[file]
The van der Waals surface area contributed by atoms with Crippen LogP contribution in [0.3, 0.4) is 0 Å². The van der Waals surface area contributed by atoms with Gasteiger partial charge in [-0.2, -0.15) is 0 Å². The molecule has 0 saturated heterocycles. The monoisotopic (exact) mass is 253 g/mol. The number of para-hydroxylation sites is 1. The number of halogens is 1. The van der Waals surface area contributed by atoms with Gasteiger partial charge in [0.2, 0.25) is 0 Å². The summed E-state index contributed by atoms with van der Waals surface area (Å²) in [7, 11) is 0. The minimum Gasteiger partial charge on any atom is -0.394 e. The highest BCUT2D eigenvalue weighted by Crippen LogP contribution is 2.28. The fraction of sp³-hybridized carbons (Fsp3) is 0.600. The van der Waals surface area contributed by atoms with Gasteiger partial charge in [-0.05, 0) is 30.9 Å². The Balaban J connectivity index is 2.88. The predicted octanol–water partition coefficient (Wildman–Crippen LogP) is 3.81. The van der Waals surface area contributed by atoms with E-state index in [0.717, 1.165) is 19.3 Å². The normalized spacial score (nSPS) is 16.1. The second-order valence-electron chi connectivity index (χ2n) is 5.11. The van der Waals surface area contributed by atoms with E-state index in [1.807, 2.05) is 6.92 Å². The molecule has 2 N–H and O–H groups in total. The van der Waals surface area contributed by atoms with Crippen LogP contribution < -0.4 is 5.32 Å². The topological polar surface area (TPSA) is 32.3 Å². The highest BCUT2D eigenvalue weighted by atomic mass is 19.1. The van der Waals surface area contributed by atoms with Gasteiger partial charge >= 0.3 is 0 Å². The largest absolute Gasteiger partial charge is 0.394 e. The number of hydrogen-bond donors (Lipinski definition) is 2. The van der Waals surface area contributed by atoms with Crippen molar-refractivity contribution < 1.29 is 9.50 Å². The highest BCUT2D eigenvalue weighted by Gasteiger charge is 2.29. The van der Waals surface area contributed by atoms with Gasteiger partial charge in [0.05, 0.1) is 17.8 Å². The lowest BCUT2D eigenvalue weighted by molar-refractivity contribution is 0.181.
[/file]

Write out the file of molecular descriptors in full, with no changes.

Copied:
The van der Waals surface area contributed by atoms with Crippen LogP contribution in [0.3, 0.4) is 0 Å². The van der Waals surface area contributed by atoms with Gasteiger partial charge in [-0.2, -0.15) is 0 Å². The molecule has 0 saturated heterocycles. The monoisotopic (exact) mass is 253 g/mol. The number of para-hydroxylation sites is 1. The number of halogens is 1. The van der Waals surface area contributed by atoms with Gasteiger partial charge in [0.2, 0.25) is 0 Å². The summed E-state index contributed by atoms with van der Waals surface area (Å²) in [7, 11) is 0. The minimum Gasteiger partial charge on any atom is -0.394 e. The highest BCUT2D eigenvalue weighted by Crippen LogP contribution is 2.28. The fraction of sp³-hybridized carbons (Fsp3) is 0.600. The van der Waals surface area contributed by atoms with Gasteiger partial charge in [-0.05, 0) is 30.9 Å². The Balaban J connectivity index is 2.88. The predicted octanol–water partition coefficient (Wildman–Crippen LogP) is 3.81. The van der Waals surface area contributed by atoms with E-state index in [0.717, 1.165) is 19.3 Å². The normalized spacial score (nSPS) is 16.1. The second-order valence-electron chi connectivity index (χ2n) is 5.11. The van der Waals surface area contributed by atoms with E-state index in [1.807, 2.05) is 6.92 Å². The molecule has 2 N–H and O–H groups in total. The van der Waals surface area contributed by atoms with Crippen LogP contribution < -0.4 is 5.32 Å². The topological polar surface area (TPSA) is 32.3 Å². The highest BCUT2D eigenvalue weighted by atomic mass is 19.1. The van der Waals surface area contributed by atoms with Gasteiger partial charge >= 0.3 is 0 Å². The largest absolute Gasteiger partial charge is 0.394 e. The number of hydrogen-bond donors (Lipinski definition) is 2. The van der Waals surface area contributed by atoms with Crippen molar-refractivity contribution < 1.29 is 9.50 Å². The highest BCUT2D eigenvalue weighted by Gasteiger charge is 2.29. The van der Waals surface area contributed by atoms with Gasteiger partial charge in [0.05, 0.1) is 17.8 Å². The lowest BCUT2D eigenvalue weighted by molar-refractivity contribution is 0.181.